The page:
From our private database of 13,300+ case briefs...
M.K. v. Tenet
United States District Court for the District of Columbia
216 F.R.D. 133 (D.D.C. 2002)
Six former employees of the CIA (plaintiffs) brought suit against the CIA and its director (defendants) for obstruction of counsel and violations of the Privacy Act. Specifically, the plaintiffs alleged that they were discriminated against by the CIA and that the CIA improperly denied the plaintiffs’ attorney access to CIA employee records. In addition, the plaintiffs claimed that the employee records were maintained illegally under the terms of the Privacy Act. In their second amended complaint, the plaintiffs proposed to add information about their existing claims as well as add nine plaintiffs to their claim. The defendants moved to sever the claims of the original six plaintiffs, and to deny the plaintiffs’ proposed joinder of the nine new plaintiffs.
Rule of Law
Holding and Reasoning (Urbina, J.)
What to do next…
Unlock this case brief with a free (no-commitment) trial membership of Quimbee.
You’ll be in good company: Quimbee is one of the most widely used and trusted sites for law students, serving more than 97,000 law students since 2011. Some law schools—such as Yale, Vanderbilt, Berkeley, and the University of Illinois—even subscribe directly to Quimbee for all their law students. Read our student testimonials.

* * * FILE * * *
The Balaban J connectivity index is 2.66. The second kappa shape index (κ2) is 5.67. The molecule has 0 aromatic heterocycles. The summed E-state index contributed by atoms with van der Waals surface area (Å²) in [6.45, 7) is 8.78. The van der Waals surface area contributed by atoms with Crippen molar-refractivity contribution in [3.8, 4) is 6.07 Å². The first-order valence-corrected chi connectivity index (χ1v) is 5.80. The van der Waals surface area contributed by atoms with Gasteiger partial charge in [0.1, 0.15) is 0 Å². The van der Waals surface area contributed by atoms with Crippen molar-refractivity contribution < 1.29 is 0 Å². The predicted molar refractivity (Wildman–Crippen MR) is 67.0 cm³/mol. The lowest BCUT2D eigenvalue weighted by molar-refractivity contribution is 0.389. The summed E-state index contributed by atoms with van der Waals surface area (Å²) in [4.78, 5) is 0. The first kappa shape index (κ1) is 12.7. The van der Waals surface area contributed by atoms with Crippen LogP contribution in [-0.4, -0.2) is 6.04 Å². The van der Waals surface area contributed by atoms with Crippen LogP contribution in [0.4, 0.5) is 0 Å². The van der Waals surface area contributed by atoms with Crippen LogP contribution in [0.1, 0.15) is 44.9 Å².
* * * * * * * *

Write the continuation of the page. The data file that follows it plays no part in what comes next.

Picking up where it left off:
Learn more about Quimbee’s unique (and proven) approach to achieving great grades at law school.
Quimbee is a company hell-bent on one thing: helping you get an “A” in every course you take in law school, so you can graduate at the top of your class and get a high-paying law job. We’re not just a study aid for law students; we’re the study aid for law students. Read more about Quimbee.
Here's why 136,000 law students have relied on our case briefs:
- Written by law professors and practitioners, not other law students. 13,300 briefs, keyed to 182 casebooks. Top-notch customer support.
- The right amount of information, includes the facts, issues, rule of law, holding and reasoning, and any concurrences and dissents.
- Access in your classes, works on your mobile and tablet. Massive library of related video lessons and high quality multiple-choice questions.
- Easy to use, uniform format for every case brief. Written in plain English, not in legalese. Our briefs summarize and simplify; they don’t just repeat the court’s language.